Scientists working on a new tuberculosis (TB) vaccine have achieved a major step forward by showing that a promising TB antigen and a novel vaccine adjuvant can be protected from heat damage with a technique, “ensilication”, developed at the University of Bath. Their published method prevents these crucial vaccine components from spoiling outside of a fridge – meaning a thermally stable vaccine that can be reliably delivered to remote areas around the world is more likely. It is possible that ensilication could be applied to many sample storage scenarios.
Established in 1966 and quickly working its way into the top 10 UK universities, the University of Bath has a reputation for research and teaching excellence. The mission is to deliver world-class research and teaching, educating students to become future leaders and innovators, and benefiting the wider population through research, enterprise and influence. The vision is to be recognised as an international centre of research and teaching excellence, achieving global impact through alumni, research and strategic partnerships.
There is an urgent need not only for a new TB vaccine, but also for methods to keep vaccines stable outside of the refrigeration ‘cold chain’ – as up to 50% of vaccine doses are discarded before use due to exposure to suboptimal temperatures. Thermostable vaccines have therefore been named a priority research area in the World Health Organisation’s Global Vaccine Action Plan 2011-2020.
Ensilication, a method developed at the University of Bath, “shrink-wraps” vaccine proteins in position using layers of silica that build up into a cage around the molecules – so they don’t unravel when exposed to temperatures that would usually break them down. The proteins are held in place until ready to be removed from the silica cage and delivered.
The research team from the Departments of Biology & Biochemistry and Chemistry first demonstrated that the TB antigen ag85b and a vaccine fused with the adjuvant protein Sbi are sensitive to breaking down outside of refrigerated temperatures. They then showed that these vaccine components were protected from heat damage when ensilicated and kept on a shelf at room temperature for long periods of time without loss of structure and function.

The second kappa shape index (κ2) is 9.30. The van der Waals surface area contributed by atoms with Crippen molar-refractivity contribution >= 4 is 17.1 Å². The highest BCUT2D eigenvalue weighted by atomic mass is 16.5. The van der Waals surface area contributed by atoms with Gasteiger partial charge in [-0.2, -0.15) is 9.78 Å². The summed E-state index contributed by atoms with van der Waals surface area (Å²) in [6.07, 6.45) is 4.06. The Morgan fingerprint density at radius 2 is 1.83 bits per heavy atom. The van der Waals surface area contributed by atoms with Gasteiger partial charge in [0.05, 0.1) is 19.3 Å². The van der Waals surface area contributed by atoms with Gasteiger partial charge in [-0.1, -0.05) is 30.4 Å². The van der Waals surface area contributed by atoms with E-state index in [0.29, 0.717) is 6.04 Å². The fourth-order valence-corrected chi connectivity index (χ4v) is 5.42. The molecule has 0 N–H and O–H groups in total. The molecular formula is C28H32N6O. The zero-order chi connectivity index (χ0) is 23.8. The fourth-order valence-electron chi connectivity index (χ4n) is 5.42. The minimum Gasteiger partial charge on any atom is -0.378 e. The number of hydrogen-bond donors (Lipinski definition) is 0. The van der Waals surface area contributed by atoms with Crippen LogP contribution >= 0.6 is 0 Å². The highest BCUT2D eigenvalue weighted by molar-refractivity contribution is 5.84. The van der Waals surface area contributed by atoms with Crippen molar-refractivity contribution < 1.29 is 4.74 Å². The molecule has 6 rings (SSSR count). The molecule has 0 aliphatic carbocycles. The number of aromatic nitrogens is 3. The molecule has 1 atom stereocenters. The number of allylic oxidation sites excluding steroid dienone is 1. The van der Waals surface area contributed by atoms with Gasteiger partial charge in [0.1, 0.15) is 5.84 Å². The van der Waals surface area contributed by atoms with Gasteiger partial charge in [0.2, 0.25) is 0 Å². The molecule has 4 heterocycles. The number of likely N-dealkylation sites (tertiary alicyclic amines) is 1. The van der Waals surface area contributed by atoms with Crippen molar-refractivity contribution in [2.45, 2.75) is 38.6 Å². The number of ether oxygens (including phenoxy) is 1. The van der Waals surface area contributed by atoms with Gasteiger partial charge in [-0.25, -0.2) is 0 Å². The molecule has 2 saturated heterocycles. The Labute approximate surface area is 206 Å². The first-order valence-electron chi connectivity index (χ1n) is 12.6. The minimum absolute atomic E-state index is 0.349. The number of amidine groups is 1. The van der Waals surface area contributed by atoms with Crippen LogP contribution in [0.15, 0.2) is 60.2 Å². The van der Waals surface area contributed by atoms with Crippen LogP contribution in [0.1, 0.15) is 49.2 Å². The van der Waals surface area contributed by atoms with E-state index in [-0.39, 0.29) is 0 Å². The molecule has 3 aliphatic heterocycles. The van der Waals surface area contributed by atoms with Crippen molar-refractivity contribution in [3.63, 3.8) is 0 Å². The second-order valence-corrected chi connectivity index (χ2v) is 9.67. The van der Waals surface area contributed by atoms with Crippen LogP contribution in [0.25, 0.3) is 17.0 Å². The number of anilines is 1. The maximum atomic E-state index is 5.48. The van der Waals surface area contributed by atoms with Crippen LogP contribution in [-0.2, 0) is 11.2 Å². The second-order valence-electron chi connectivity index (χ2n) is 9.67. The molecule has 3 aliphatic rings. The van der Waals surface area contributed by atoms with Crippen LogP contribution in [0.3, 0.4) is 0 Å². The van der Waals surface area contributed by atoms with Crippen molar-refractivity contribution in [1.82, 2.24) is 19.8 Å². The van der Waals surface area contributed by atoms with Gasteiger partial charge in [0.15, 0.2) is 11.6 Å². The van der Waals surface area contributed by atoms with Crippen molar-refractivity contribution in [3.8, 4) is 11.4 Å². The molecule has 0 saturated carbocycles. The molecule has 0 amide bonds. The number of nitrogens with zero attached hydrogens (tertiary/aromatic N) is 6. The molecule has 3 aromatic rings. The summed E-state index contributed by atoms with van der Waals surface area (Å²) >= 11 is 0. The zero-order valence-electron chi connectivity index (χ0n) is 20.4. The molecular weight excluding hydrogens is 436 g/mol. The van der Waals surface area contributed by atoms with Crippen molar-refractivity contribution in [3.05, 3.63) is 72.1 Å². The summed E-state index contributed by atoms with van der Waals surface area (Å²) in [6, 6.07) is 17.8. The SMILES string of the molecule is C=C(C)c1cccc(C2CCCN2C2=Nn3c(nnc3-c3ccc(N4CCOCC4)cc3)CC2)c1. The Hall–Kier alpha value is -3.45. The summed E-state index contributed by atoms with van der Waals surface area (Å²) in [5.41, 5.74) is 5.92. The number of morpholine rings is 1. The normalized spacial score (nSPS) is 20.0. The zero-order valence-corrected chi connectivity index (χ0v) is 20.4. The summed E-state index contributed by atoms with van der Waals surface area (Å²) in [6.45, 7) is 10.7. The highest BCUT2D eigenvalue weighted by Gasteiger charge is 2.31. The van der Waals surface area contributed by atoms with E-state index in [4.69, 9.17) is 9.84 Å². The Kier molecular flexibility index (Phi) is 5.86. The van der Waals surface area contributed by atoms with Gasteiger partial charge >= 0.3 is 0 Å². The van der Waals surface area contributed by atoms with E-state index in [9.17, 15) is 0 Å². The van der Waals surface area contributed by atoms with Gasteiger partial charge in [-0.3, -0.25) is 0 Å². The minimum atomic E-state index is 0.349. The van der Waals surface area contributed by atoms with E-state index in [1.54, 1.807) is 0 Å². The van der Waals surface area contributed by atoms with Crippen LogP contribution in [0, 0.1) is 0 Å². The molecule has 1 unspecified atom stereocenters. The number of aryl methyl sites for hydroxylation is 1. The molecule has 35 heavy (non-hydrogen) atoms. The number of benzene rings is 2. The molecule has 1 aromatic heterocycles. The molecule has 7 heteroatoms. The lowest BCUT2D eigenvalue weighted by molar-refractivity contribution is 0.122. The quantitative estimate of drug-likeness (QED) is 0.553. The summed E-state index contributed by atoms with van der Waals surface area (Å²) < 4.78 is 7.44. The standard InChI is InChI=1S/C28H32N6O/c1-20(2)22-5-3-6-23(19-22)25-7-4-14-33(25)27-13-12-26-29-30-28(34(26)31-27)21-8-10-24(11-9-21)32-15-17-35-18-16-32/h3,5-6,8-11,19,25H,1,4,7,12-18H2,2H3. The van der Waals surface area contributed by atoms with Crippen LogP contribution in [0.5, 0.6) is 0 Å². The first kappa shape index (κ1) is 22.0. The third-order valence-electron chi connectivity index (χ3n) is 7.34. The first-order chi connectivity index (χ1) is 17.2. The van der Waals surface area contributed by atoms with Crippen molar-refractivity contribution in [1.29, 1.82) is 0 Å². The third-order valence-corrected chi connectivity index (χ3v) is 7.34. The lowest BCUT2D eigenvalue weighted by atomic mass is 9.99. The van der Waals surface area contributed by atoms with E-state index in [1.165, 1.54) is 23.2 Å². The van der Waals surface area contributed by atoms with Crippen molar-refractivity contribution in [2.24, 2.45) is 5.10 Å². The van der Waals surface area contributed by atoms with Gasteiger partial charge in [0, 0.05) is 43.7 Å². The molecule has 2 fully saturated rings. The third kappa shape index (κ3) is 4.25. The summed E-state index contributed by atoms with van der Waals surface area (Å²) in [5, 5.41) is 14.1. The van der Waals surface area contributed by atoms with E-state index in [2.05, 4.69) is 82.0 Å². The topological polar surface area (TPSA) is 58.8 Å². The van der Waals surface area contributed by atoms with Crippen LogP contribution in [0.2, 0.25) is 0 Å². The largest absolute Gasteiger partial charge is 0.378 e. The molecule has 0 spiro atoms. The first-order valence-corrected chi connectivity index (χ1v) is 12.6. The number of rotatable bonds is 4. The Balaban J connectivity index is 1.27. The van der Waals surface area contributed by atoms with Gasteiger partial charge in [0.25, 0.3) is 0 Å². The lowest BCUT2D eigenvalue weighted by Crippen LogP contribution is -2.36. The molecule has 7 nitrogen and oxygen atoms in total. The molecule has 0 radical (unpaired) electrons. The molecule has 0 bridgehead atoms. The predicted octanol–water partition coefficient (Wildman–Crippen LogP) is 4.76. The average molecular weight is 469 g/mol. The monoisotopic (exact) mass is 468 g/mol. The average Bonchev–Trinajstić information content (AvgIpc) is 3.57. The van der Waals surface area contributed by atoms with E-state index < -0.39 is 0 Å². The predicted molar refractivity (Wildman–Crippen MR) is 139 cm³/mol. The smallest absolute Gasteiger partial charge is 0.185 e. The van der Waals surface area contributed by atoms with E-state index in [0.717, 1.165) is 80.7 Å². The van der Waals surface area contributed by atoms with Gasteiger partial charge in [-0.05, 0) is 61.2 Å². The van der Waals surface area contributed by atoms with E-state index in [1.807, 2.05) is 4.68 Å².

“A new TB vaccine is really urgently needed to supplement or replace the existing BCG vaccine and reduce the number of TB cases and deaths – particularly as drug-resistant TB infections remain high.” – Lead author, Jean van den Elsen, Professor, University of Bath
“To make the vaccine as effective as possible it needs to be thermally-stable, or in other words not spoil outside of a fridge, which is why we’re really encouraged by these results. Cold-chain storage leads to a lot of wastage and expense which could be avoided by ensilication.” – First author, Ayla Wahid, University of Bath
“Our results reveal the potential of ensilication in storing and transporting life-saving vaccines at ambient temperatures globally – in particular to remote areas of developing countries where disease rates are often highest.”
“With up to 50% of vaccines being thrown away, and refrigeration raising vaccine costs by up to 80%, this is a major global health challenge that we need to overcome. By demonstrating for the first time that ensilication works to protect vaccine-relevant proteins from breaking down outside a fridge we’re a big step closer to achieving this goal.” – Dr Asel Sartbaeva, inventor of ensilication, University of Bath